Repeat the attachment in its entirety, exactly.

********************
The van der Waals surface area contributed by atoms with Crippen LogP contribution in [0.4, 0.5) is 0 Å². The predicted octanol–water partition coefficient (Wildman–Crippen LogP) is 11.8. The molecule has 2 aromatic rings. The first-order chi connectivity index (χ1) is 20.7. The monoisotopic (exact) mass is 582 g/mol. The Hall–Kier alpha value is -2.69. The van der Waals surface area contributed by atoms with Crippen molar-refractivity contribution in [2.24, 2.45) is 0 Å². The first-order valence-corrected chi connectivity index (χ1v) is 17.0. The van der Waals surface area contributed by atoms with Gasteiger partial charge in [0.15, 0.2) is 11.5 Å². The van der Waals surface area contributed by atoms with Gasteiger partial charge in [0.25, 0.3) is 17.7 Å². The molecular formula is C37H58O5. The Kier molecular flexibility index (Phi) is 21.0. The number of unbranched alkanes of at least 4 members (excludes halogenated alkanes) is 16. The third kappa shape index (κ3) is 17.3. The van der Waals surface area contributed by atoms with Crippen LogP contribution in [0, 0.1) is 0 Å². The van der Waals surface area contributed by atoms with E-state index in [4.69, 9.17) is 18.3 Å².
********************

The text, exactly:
The van der Waals surface area contributed by atoms with Crippen LogP contribution in [0.4, 0.5) is 0 Å². The predicted octanol–water partition coefficient (Wildman–Crippen LogP) is 11.8. The molecule has 2 aromatic rings. The first-order chi connectivity index (χ1) is 20.7. The monoisotopic (exact) mass is 582 g/mol. The Hall–Kier alpha value is -2.69. The van der Waals surface area contributed by atoms with Crippen molar-refractivity contribution in [2.24, 2.45) is 0 Å². The first-order valence-corrected chi connectivity index (χ1v) is 17.0. The van der Waals surface area contributed by atoms with Gasteiger partial charge in [0.15, 0.2) is 11.5 Å². The van der Waals surface area contributed by atoms with Gasteiger partial charge in [0.25, 0.3) is 17.7 Å². The molecular formula is C37H58O5. The Kier molecular flexibility index (Phi) is 21.0. The number of unbranched alkanes of at least 4 members (excludes halogenated alkanes) is 16. The third kappa shape index (κ3) is 17.3. The van der Waals surface area contributed by atoms with Crippen LogP contribution in [0, 0.1) is 0 Å². The van der Waals surface area contributed by atoms with E-state index in [4.69, 9.17) is 18.3 Å².